Colorado Supreme Court Chief Justice Brian D. Boatright, front, questions an attorney as Justice William W. Hood, III, looks on during a hearing before the court on Wednesday, Dec. 6, 2023, in Denver. Oral arguments before the court were held after both sides appealed a ruling by a Denver district judge on whether to allow former President Donald Trump to be included on the state’s general election ballot. (AP Photo/David Zalubowski, Pool)
Read more from the Colorado Newsline’s reporting on the Trump 14th Amendment case here.
The Colorado Supreme Court on Tuesday ordered former President Donald Trump to be barred from the state’s 2024 presidential ballot under a Civil War-era insurrection clause, in a historic ruling certain to be promptly appealed to the nation’s highest court.
Six Republican and unaffiliated Colorado voters, backed by the nonprofit Citizens for Responsibility and Ethics in Washington, filed a lawsuit in September alleging that Trump’s actions in relation to the Jan. 6 attack on the U.S. Capitol disqualify him from office under the 14th Amendment to the Constitution.
Section 3 of the amendment, ratified in 1868 and enforced in only a handful of cases in the last 150 years, prohibits a person who “engaged in insurrection” after taking an oath to support the Constitution from holding office again.
“A majority of the court holds that President Trump is disqualified from holding the office of President under Section 3 of the 14th Amendment to the United States Constitution,” the court wrote in its ruling. “Because he is disqualified, it would be a wrongful act under the Election Code for the Colorado Secretary of State to list him as a candidate on the presidential primary ballot.”
The state Supreme Court’s decision, which followed a flurry of amicus briefs and oral arguments before the justices earlier this month, overturned a Nov. 17 ruling by Denver District Court Judge Sarah B. Wallace, who rejected the plaintiffs’ arguments and ordered Colorado Secretary of State Jena Griswold to place Trump on the ballot.
Similar challenges in several other states, including Minnesota and Michigan, have been rejected by the courts. But Colorado was singled out by CREW as a “good venue” for a 14th Amendment case because of provisions in its election code requiring only candidates who are eligible to assume office to be placed on the ballot.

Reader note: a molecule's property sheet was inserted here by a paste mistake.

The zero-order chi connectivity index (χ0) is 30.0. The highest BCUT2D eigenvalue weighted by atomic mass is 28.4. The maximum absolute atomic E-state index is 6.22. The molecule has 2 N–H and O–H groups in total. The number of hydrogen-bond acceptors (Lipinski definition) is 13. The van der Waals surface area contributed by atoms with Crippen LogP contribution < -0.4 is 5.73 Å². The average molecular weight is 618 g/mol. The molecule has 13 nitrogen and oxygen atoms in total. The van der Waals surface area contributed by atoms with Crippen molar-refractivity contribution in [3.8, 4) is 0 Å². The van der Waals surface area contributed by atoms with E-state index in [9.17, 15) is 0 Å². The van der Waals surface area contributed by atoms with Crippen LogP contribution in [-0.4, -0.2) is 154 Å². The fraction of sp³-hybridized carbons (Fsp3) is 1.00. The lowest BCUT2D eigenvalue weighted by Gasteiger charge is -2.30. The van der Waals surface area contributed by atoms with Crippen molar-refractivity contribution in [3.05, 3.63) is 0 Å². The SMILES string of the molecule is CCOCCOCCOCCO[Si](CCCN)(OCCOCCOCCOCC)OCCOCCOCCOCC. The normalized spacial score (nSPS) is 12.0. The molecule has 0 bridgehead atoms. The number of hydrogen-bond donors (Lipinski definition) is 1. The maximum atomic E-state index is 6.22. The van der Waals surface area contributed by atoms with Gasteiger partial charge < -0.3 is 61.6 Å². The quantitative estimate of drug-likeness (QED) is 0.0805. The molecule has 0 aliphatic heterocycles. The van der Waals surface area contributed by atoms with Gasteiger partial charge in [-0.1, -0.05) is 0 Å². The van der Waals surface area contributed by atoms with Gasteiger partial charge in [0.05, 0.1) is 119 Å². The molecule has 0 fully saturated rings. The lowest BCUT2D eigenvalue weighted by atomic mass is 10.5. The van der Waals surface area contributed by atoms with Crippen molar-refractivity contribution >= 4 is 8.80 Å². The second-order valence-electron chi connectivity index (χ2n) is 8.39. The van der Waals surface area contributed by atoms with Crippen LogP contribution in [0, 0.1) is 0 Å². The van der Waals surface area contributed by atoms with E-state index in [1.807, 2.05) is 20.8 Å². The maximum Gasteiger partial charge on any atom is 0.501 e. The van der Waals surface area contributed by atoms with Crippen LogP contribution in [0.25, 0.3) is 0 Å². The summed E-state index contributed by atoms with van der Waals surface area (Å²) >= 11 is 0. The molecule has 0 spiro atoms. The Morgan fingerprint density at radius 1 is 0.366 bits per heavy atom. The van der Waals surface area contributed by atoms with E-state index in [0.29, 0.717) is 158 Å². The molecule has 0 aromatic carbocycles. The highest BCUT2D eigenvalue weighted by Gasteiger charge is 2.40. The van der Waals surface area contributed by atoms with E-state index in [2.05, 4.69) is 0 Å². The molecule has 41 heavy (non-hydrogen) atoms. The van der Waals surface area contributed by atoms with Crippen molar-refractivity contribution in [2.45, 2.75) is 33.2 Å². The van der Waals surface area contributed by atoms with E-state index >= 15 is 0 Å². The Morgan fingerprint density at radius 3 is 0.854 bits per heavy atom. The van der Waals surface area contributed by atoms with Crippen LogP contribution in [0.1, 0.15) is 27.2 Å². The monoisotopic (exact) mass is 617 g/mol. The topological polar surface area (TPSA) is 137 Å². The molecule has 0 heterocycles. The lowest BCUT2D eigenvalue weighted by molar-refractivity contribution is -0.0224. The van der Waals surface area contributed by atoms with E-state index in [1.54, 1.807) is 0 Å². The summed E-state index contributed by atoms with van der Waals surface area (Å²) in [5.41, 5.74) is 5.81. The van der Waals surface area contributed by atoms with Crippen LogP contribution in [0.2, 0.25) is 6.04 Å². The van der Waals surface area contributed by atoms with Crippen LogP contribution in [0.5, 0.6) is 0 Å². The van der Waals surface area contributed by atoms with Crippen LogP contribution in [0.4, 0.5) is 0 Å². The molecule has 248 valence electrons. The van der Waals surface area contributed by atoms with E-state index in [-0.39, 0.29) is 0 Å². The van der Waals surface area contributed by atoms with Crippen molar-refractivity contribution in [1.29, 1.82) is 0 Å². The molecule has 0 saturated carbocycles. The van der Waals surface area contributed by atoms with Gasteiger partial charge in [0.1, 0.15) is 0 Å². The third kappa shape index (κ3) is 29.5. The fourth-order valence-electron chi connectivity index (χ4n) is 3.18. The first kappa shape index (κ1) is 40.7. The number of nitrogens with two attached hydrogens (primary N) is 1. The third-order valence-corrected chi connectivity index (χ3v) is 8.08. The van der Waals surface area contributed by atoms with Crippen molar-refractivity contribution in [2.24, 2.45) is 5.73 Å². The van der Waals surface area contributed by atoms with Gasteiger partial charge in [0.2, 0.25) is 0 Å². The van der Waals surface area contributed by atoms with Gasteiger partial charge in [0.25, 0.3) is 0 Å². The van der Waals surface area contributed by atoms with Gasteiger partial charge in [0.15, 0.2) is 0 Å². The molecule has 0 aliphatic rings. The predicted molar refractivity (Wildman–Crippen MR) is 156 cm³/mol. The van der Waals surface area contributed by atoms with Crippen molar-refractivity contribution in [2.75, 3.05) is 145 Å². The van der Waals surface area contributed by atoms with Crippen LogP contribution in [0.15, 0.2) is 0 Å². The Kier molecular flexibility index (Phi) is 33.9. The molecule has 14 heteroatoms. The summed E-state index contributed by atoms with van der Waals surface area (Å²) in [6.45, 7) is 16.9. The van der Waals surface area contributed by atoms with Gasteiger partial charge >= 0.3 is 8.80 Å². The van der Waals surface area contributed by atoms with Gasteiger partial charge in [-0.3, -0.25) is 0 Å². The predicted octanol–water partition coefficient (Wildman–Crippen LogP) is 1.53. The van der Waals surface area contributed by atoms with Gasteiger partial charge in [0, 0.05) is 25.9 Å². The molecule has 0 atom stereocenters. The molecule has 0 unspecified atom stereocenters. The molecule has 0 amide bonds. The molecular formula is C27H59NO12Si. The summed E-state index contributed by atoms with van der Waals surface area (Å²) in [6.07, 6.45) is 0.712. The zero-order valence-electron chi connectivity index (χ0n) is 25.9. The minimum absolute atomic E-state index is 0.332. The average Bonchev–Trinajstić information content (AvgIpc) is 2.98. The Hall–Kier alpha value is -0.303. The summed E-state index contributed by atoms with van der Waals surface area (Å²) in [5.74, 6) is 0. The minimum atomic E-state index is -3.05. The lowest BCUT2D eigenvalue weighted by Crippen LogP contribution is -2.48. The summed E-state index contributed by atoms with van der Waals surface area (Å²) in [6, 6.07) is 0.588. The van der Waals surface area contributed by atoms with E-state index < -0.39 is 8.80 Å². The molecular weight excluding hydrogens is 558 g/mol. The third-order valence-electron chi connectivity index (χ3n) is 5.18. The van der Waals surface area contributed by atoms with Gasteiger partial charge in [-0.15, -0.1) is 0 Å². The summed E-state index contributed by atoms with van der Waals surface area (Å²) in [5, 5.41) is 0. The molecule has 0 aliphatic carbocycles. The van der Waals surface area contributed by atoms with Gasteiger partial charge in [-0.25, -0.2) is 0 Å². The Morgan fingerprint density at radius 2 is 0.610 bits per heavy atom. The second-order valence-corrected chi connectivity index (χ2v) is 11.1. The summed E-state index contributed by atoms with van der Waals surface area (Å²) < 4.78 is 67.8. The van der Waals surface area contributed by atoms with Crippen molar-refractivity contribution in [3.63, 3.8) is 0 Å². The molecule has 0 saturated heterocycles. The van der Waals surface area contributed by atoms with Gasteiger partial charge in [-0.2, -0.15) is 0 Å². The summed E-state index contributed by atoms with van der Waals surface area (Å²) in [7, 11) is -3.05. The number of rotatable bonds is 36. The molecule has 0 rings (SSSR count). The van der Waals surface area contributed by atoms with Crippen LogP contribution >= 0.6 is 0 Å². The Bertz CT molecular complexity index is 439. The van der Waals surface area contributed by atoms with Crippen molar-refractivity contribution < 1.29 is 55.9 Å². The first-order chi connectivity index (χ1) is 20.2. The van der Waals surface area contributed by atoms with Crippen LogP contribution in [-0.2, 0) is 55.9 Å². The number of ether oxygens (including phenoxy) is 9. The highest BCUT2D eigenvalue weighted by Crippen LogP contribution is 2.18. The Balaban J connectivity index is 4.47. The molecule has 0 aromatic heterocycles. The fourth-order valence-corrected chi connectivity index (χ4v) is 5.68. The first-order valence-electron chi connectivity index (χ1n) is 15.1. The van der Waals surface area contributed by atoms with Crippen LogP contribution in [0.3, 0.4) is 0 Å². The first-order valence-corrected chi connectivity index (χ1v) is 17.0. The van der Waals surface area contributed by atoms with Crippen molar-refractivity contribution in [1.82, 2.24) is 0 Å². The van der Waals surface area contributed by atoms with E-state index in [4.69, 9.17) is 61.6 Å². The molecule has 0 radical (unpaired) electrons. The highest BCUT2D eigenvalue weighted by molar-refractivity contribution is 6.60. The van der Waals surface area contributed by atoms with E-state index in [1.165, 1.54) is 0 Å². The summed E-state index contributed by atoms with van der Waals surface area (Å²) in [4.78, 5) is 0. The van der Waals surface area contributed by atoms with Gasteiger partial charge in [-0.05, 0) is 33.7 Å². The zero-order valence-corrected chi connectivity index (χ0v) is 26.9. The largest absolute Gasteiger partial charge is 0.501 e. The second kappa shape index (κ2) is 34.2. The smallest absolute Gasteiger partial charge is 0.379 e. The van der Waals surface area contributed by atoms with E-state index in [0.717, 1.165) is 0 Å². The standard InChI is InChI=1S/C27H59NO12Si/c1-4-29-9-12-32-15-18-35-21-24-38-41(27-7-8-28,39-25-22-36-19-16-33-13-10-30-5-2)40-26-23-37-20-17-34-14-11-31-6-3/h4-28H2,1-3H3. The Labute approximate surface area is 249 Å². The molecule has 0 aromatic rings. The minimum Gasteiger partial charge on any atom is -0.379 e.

Griswold, a Democrat and outspoken Trump critic, has declined to take a position on the former president’s ballot eligibility, and her office has held off on certifying his candidacy “pending a determination from the courts.”
Trump was indicted earlier this year by federal prosecutors who allege that his “pervasive and destabilizing lies” about the results of the 2020 election “targeted a bedrock function of the United States federal government.” Since announcing that he would seek the presidency again in 2024, he has maintained a substantial polling lead over his rivals for the GOP nomination.
Colorado’s 2024 presidential primary is scheduled for “Super Tuesday,” March 5. The secretary of state’s office must certify the primary ballot by Jan. 5.
This is a developing story and will be updated.
Colorado Newsline is part of States Newsroom, a network of news bureaus supported by grants and a coalition of donors as a 501c(3) public charity. Colorado Newsline maintains editorial independence. Contact Editor Quentin Young for questions: [email protected]. Follow Colorado Newsline on Facebook and Twitter.
Our stories may be republished online or in print under Creative Commons license CC BY-NC-ND 4.0. We ask that you edit only for style or to shorten, provide proper attribution and link to our web site.